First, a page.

If Google's goals are purely defensive, why aren't they using a defensive patent pool?
But as things stand today, one of a company’s best defenses against this kind of litigation is (ironically) to have a formidable patent portfolio, as this helps maintain your freedom to develop new products and services. Google is a relatively young company, and although we have a growing number of patents, many of our competitors have larger portfolios given their longer histories.
So after a lot of thought, we’ve decided to bid for Nortel’s patent portfolio in the company’s bankruptcy auction. Today, Nortel selected our bid as the “stalking-horse bid," which is the starting point against which others will bid prior to the auction. If successful, we hope this portfolio will not only create a disincentive for others to sue Google, but also help us, our partners and the open source community—which is integrally involved in projects like Android and Chrome—continue to innovate. In the absence of meaningful reform, we believe it's the best long-term solution for Google, our users and our partners.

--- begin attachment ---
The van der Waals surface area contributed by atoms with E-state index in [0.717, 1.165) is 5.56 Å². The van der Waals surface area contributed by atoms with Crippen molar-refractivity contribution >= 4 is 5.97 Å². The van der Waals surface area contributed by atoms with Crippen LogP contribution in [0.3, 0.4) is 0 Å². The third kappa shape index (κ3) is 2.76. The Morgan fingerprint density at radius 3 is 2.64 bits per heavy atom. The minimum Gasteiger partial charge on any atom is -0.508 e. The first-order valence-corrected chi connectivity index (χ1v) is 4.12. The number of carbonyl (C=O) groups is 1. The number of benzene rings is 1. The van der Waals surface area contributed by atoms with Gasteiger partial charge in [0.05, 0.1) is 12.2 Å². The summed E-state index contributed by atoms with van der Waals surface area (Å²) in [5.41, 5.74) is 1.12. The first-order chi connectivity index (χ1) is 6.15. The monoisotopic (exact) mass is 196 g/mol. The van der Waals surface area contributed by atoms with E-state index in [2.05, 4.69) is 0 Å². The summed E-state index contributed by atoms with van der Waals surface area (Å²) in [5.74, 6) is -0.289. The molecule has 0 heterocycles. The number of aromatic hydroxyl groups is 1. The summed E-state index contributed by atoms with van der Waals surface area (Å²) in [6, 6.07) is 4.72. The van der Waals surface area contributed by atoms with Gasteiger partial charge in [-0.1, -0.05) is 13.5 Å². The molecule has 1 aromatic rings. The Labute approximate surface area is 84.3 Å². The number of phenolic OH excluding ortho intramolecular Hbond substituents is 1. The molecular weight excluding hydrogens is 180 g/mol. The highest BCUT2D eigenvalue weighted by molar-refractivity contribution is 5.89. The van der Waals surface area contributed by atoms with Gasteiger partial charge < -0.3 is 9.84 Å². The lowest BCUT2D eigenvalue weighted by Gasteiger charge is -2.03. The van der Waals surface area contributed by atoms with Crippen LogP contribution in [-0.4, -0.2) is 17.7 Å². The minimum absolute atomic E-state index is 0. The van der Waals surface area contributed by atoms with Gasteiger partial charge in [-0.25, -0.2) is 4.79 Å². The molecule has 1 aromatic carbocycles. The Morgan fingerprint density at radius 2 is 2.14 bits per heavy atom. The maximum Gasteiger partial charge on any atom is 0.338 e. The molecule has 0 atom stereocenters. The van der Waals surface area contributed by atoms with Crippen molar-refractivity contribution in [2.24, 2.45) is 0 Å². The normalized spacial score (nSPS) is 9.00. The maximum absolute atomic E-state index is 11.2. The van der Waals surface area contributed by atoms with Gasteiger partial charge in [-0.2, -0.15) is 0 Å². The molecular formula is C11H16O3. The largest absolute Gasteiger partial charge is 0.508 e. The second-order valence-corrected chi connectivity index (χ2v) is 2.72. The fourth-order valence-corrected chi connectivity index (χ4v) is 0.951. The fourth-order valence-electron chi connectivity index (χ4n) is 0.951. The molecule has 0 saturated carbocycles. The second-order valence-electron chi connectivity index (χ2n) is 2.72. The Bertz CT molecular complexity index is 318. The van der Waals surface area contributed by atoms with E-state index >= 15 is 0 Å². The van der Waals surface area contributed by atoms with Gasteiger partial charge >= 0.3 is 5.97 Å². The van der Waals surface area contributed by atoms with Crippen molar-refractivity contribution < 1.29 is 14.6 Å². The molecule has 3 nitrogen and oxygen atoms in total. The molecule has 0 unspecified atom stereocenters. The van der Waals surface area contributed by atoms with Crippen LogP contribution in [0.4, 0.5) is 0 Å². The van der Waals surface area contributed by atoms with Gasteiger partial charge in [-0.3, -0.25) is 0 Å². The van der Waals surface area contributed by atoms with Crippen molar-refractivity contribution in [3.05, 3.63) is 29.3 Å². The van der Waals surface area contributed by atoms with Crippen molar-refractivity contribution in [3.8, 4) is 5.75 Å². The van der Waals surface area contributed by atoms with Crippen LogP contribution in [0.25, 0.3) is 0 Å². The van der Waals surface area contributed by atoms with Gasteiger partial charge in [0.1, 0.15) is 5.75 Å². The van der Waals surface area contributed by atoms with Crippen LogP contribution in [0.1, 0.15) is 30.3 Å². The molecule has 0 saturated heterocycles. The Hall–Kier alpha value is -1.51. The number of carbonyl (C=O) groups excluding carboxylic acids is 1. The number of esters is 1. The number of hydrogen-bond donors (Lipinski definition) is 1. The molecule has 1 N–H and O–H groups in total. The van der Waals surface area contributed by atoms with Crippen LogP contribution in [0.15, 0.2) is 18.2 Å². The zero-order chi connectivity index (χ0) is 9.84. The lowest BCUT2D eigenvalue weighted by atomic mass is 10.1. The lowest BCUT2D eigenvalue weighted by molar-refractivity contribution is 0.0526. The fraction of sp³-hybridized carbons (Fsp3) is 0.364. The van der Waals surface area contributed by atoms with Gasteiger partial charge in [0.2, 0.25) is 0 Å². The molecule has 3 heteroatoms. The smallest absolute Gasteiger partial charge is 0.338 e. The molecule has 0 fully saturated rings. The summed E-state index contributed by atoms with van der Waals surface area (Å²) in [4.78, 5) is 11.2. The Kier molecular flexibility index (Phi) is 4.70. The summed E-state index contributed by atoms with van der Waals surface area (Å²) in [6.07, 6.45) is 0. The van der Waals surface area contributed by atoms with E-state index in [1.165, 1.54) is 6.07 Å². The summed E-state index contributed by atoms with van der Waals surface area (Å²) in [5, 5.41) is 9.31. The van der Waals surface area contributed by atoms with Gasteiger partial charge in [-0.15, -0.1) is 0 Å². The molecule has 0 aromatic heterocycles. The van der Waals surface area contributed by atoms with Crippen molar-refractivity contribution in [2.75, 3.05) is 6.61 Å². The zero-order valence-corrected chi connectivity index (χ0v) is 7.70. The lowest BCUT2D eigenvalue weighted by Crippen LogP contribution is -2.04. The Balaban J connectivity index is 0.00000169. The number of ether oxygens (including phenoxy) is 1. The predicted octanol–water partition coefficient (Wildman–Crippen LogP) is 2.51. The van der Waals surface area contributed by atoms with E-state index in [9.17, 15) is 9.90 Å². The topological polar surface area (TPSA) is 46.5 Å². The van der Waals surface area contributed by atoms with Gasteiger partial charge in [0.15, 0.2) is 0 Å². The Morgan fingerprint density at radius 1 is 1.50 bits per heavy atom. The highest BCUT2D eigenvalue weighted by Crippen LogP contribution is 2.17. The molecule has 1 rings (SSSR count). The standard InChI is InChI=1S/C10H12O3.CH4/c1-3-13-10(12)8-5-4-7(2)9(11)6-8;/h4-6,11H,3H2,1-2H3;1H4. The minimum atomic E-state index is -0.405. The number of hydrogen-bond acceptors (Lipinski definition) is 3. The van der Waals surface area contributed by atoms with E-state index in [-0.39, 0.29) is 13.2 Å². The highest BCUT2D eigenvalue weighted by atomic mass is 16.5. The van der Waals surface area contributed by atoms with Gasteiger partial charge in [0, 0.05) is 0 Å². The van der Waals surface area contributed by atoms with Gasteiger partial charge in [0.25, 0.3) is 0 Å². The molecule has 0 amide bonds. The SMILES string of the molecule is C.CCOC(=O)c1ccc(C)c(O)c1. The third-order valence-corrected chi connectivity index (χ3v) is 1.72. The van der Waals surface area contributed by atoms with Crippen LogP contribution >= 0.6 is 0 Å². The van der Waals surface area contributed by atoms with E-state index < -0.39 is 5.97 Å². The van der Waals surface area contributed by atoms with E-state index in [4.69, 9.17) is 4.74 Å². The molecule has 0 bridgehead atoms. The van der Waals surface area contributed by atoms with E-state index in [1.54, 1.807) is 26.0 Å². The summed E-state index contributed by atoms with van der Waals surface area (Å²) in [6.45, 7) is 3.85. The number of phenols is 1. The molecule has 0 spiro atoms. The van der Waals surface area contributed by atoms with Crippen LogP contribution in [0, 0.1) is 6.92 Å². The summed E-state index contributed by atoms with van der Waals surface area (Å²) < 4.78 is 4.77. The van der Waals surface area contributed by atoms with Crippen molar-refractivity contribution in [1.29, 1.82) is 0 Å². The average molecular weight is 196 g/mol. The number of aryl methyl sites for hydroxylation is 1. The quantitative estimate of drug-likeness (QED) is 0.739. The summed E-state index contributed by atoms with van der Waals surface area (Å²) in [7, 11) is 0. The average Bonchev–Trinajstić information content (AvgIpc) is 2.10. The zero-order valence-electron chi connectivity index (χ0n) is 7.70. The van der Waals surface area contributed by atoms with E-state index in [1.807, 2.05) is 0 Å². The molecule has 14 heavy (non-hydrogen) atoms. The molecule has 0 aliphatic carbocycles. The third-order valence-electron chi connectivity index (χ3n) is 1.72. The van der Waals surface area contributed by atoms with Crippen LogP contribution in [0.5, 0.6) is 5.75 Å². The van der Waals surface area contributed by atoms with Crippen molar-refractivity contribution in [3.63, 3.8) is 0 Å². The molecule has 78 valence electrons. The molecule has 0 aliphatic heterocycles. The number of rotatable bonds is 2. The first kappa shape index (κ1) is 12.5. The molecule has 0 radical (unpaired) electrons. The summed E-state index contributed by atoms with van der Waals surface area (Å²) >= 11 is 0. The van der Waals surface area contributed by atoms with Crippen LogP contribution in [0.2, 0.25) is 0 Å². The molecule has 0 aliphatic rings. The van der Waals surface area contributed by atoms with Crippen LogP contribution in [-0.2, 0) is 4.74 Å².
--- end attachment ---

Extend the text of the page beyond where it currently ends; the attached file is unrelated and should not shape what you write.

Google has been reported as a "member" of John Amster's RPX, which provides "defensive patent aggregation services." This bid, however, appears to be from Google alone, and Google is identifying that path as "the best long-term solution for Google, our users and our partners."
Especially given RPX's planned IPO, it would be interesting to understand Google's rationale for not combining resources with other RPX members to purchase this portfolio, rather than making the purchase solely at the expense of GOOG shareholders.
Update 4/5/2011: PriorSmart asserts in this morning's email that: "There are many other rumored bidders including Apple, RPX, IV, and Interdigital."